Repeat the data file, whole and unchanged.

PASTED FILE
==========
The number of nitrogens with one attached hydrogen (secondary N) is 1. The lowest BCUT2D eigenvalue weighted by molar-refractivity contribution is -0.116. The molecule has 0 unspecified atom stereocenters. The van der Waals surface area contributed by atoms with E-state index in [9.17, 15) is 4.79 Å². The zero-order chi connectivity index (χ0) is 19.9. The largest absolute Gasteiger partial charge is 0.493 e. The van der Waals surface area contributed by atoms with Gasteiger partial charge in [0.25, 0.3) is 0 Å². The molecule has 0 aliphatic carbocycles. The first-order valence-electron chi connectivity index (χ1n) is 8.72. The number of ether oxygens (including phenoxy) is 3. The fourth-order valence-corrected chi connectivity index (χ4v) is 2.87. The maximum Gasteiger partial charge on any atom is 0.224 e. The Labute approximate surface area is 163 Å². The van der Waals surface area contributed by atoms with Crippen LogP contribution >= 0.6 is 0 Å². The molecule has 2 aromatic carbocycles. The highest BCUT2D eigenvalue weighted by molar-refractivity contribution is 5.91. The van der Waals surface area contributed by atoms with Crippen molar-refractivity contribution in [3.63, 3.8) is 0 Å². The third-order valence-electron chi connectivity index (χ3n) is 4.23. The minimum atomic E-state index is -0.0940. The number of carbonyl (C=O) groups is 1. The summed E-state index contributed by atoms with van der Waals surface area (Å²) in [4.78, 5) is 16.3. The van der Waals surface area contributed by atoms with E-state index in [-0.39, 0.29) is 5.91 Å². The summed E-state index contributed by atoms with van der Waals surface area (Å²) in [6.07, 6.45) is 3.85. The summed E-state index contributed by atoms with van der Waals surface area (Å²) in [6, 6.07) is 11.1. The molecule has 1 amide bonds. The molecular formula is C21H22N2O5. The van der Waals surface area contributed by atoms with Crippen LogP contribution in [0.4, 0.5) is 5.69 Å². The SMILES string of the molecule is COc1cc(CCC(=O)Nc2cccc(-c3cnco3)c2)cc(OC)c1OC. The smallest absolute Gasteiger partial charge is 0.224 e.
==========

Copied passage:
The number of nitrogens with one attached hydrogen (secondary N) is 1. The lowest BCUT2D eigenvalue weighted by molar-refractivity contribution is -0.116. The molecule has 0 unspecified atom stereocenters. The van der Waals surface area contributed by atoms with E-state index in [9.17, 15) is 4.79 Å². The zero-order chi connectivity index (χ0) is 19.9. The largest absolute Gasteiger partial charge is 0.493 e. The van der Waals surface area contributed by atoms with Gasteiger partial charge in [0.25, 0.3) is 0 Å². The molecule has 0 aliphatic carbocycles. The first-order valence-electron chi connectivity index (χ1n) is 8.72. The number of ether oxygens (including phenoxy) is 3. The fourth-order valence-corrected chi connectivity index (χ4v) is 2.87. The maximum Gasteiger partial charge on any atom is 0.224 e. The Labute approximate surface area is 163 Å². The van der Waals surface area contributed by atoms with Crippen LogP contribution >= 0.6 is 0 Å². The molecule has 2 aromatic carbocycles. The highest BCUT2D eigenvalue weighted by molar-refractivity contribution is 5.91. The van der Waals surface area contributed by atoms with Crippen molar-refractivity contribution in [3.63, 3.8) is 0 Å². The third-order valence-electron chi connectivity index (χ3n) is 4.23. The minimum atomic E-state index is -0.0940. The number of carbonyl (C=O) groups is 1. The summed E-state index contributed by atoms with van der Waals surface area (Å²) in [4.78, 5) is 16.3. The van der Waals surface area contributed by atoms with E-state index in [-0.39, 0.29) is 5.91 Å². The summed E-state index contributed by atoms with van der Waals surface area (Å²) in [6.07, 6.45) is 3.85. The summed E-state index contributed by atoms with van der Waals surface area (Å²) in [6, 6.07) is 11.1. The molecule has 1 amide bonds. The molecular formula is C21H22N2O5. The van der Waals surface area contributed by atoms with Crippen LogP contribution in [0.4, 0.5) is 5.69 Å². The SMILES string of the molecule is COc1cc(CCC(=O)Nc2cccc(-c3cnco3)c2)cc(OC)c1OC. The smallest absolute Gasteiger partial charge is 0.224 e.